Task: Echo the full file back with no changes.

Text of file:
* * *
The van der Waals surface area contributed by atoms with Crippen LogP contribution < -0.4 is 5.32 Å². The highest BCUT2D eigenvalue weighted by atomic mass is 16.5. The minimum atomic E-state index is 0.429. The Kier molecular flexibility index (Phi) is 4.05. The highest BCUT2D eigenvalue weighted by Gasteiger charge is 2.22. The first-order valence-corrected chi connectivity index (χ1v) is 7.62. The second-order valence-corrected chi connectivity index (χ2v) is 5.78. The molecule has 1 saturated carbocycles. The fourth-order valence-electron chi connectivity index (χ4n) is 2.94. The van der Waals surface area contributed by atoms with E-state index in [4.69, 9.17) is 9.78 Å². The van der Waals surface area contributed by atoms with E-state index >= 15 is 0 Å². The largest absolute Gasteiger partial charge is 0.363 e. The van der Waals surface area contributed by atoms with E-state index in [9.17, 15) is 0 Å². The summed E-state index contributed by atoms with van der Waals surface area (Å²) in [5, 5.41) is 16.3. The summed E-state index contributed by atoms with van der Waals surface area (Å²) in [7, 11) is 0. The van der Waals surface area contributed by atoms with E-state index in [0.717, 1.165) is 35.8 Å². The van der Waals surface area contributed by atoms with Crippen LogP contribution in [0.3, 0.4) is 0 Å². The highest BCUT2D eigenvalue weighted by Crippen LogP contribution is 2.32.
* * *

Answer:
The van der Waals surface area contributed by atoms with Crippen LogP contribution < -0.4 is 5.32 Å². The highest BCUT2D eigenvalue weighted by atomic mass is 16.5. The minimum atomic E-state index is 0.429. The Kier molecular flexibility index (Phi) is 4.05. The highest BCUT2D eigenvalue weighted by Gasteiger charge is 2.22. The first-order valence-corrected chi connectivity index (χ1v) is 7.62. The second-order valence-corrected chi connectivity index (χ2v) is 5.78. The molecule has 1 saturated carbocycles. The fourth-order valence-electron chi connectivity index (χ4n) is 2.94. The van der Waals surface area contributed by atoms with E-state index in [4.69, 9.17) is 9.78 Å². The van der Waals surface area contributed by atoms with E-state index >= 15 is 0 Å². The largest absolute Gasteiger partial charge is 0.363 e. The van der Waals surface area contributed by atoms with E-state index in [9.17, 15) is 0 Å². The summed E-state index contributed by atoms with van der Waals surface area (Å²) in [5, 5.41) is 16.3. The summed E-state index contributed by atoms with van der Waals surface area (Å²) in [7, 11) is 0. The van der Waals surface area contributed by atoms with E-state index in [0.717, 1.165) is 35.8 Å². The van der Waals surface area contributed by atoms with Crippen LogP contribution in [0.3, 0.4) is 0 Å². The highest BCUT2D eigenvalue weighted by Crippen LogP contribution is 2.32.